I have no dout by this time you have been thinking that I have forgotten you but it is not so for I some times think of oald friends and acquaintances(.)hoaping you will excuse my neglance I western country and how we have been making our way through it after first thanking you for the copies of the Gleaner (1) hopeing it may triumph over its enemies(.) After I wrote to you before I went to Iowa taking the cars to Dubuque which is on the Illinois side of the river to Dubuque(.) in crossing the river on foot which is a half a mile wide in width at this place I was astonished to find the ise so strong where the wind had bloun off it seamed to be as thick as ever I have seen it on the Shataquay(Chataquay)(2). At Dubuque there were three passenger trains all of which were crouded with emigrants intending to settle in Iowa. here I took my passage to Waterloo and remained a day with Thomas Bryson(3) then went up to Waverly Brmr(Bremer) Co. struck out from there across the prairie to go to Clarkesville Buttler Co. but returned before reaching that place. Nearly every farmer I met with wanted to sell me his farm(.) the greater part of them seamed to be in straightened circumstances(.) there houses are so small and coald these are made by standing posts in the ground and building them up with rails and straw(.) at that season of the year they were pretty scarce of covering and it being an unusual coald season maney of their cattle were deying from exposer and want of proper nourishment(.) When I got back to Waverly I left most of my companion emigrants on the cars leaving for some warmer climate(.) I having taken the address of some parties here who formerly lived in Wisconsin and whom John(4) was a little aquainted with I took my passage for this place(.) the rivers not being oapen I had to go back in Illinois untill I met the Chicago Bulington and Quincy road which made it a pretty long journey and gave me a chance of seeing a good deal of Illinois which seams to be a pretty prairie country(.) the prairies there are not very roaling(.) here in the most of places thay roal almost to quick (but) in Iowa they are a little more level(.) after remaining here two weeks Mother and the other family that are here came to me(.) Elizabeth came here and Faney went to Janesville (Wisconsin) Ann staid with John(.) we had a letter from them last week(.) they are all well with the exception for Dorothy who has a younger son which makes me think that I am getting oald seeing that I am an uncle. Missouri is not the fine country that you would be led to believe it(.) my opinion is that Wisconsin is equal to this(.) they cannot raise stock as cheap as we can do and they cannot grow fencing but they can sell in better and buy in cheaper markets than we can do(.) Iowa has the advantage over this country in wheat(.) we can raise equally as good Barley much better oats and twice the amount of Corn(.) almost every kind of fruit does well here while in Iowa they cannot grow aney or grow aney fencing(.) Potatoes and other vegitables do pretty well in this country(.) A hedge fense will grow here in about four years from seed so that no animal can get through it(.) they look very pretty(.) the soil here is a black loam and grows the greatest corn I have ever seen(;) it averages between 11 and 12 feet high(.) small grains grow short in the straw(.) the oats here in this season will average from 40 to 50 bus. per acre and is of very good quality(.) the Barley were sowen early and on land that hase not been croped past 4 or 5 years will go about 30 while in other places where oald ground or sowen late will not go past 10 or 12(.) the wheat seams to go with the Barley(;) some will only have 10 while others will have 20 bus. per acre harvest is all cut but hase to be stacked yet, for barnes their is none in these western countrys(.) Tame hay their is very little raised but what is growes very heavy. It is a mistake to think that the prairies is so hard to break up(.) the Missourians take 5 yoke of cattle with a big plough which runs on two wheels and has a lever to keep it to the depth(.) this is probably the reason why the prairies got the name of been so hard to break up but the northern people can plow an acre a day with a plow that turns a sod 12 inches wide and a team that is not heavyer than yours. The prairie fires can be very grand here in the spring when they burn all the oald grass(.) the fires will spread in a long streak 8 or 10 feet high and travel just as fast as the wind blows.- We have just bought 10 acres of bushland(5) at $30 and 160 of prairie(6) at $4.50 per acre(.) they are about 7 miles apart(.) this is the average price for prairie(.) I could not buy it of aney person who is living here for less than $7 but the man who owns ours lives in Virginia and did not know the real value of land here. The timber in these prairies is but a very poor affair(.) I am building a house 16 feet wide by 21 long, 12 feet high on the sides so that we can have comfortable rooms upstairs(.) I had to pay $30 per thousand feet for studing, 35 for siding, 45 for flooring, 6.50 for shingles and so on which makes it cost a good deal to build aneything of a house here(.) I bought a team in the spring one of which has a nice coalt(.) The other is a horse(.) We have 2 cows and 2 calves(.) We put in about 40 acres of crops on the shares(.) 15 of this we sowed to small grain which is not much past half a crop on account of been sowen late but the corn looks good and I expect will yield about 60 bushels per acre(.) We put in an acre of potatoes and half an acre of can both of which are good. -Our land in all cost us $1,020(.) it could have been bought three years ago for $200(.) there was a lot of rebbel farms sold around here three years ago with good buildings on them for 9 and 10 hundred dollars which you could not buy now for 5 and 6 thousand(.) it would have been better for us to have sold our movables if we could not have sold our place and came here but then perhaps it is better late than never although I would not advise aney poor man with a family to come here now(.) everything costs so much that he never would be able to put himself into a farm but a man with a growen family and fair means could do pretty well for he could raise aney amount of cattle and hogs if he had the help to cut the grass and make the corn for them(.) some of the farmers here have over a hundred hogs 50 or 60 head of cattle two and three hundred sheep and so on(.) There is limestone to be got convienant almost everywhear and plenty of good stock water but we have to dig between 30 and 40 feet to have a good well. It cost us in all about $300 to come here but we might have come for 200 if we had come streight from Monteal to St. Joseph(.) we received Mrs. McEwens(7) letter yesterday and was sorey to here that she is getting no better also of William Drisdales death. Your ever true friend- Charles Bennett let me know in your letter where George Howden is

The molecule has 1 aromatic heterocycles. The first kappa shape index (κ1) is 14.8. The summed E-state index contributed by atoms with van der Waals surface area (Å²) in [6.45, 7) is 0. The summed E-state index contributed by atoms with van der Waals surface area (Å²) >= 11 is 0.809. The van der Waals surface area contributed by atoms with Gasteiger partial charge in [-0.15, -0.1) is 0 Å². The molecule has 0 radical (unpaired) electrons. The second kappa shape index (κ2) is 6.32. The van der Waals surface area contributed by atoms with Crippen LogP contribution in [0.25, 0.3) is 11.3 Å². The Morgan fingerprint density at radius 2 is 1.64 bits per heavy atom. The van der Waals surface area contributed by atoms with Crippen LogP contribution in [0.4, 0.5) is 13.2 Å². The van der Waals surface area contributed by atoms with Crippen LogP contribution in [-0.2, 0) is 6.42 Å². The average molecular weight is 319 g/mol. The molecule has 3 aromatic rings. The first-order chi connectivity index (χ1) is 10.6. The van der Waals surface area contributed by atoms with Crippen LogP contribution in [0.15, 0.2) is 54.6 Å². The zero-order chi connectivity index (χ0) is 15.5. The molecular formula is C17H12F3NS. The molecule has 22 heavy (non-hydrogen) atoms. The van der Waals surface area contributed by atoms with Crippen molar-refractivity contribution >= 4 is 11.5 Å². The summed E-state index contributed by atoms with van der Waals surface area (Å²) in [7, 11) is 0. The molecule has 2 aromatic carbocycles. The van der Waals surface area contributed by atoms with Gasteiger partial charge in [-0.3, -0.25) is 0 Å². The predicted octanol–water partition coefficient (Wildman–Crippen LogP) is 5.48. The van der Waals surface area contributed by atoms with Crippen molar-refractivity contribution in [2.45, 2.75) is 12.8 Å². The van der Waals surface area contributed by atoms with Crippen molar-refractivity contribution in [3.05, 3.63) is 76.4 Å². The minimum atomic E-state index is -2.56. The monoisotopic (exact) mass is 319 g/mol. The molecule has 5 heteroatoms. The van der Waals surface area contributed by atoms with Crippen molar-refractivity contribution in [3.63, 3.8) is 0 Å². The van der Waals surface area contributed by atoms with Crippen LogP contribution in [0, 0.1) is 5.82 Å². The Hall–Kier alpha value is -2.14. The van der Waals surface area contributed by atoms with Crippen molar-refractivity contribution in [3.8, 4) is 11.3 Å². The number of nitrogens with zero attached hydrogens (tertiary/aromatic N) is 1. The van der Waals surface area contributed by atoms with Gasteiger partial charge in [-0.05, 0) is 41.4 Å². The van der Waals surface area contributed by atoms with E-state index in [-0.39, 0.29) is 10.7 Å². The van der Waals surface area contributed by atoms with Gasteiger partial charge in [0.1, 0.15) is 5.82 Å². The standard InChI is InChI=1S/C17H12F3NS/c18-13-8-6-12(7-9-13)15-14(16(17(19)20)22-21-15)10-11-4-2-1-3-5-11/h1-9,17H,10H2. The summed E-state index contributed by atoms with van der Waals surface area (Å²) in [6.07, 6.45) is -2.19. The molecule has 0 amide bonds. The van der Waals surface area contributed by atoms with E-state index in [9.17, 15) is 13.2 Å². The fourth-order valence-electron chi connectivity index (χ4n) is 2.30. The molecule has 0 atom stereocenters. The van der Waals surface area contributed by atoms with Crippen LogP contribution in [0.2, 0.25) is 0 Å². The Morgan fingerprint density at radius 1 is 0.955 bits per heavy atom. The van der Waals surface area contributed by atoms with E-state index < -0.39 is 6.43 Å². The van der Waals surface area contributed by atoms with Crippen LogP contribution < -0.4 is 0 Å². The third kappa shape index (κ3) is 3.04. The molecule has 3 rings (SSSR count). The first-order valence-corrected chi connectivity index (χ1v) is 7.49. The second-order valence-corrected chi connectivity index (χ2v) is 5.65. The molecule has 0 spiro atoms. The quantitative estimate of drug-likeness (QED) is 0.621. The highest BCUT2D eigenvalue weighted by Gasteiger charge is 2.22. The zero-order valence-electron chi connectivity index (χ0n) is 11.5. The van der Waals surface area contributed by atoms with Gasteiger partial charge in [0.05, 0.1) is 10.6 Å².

1. THE HUNTINGTON GLEANER, a newspaper still being published in Huntington, Quebec.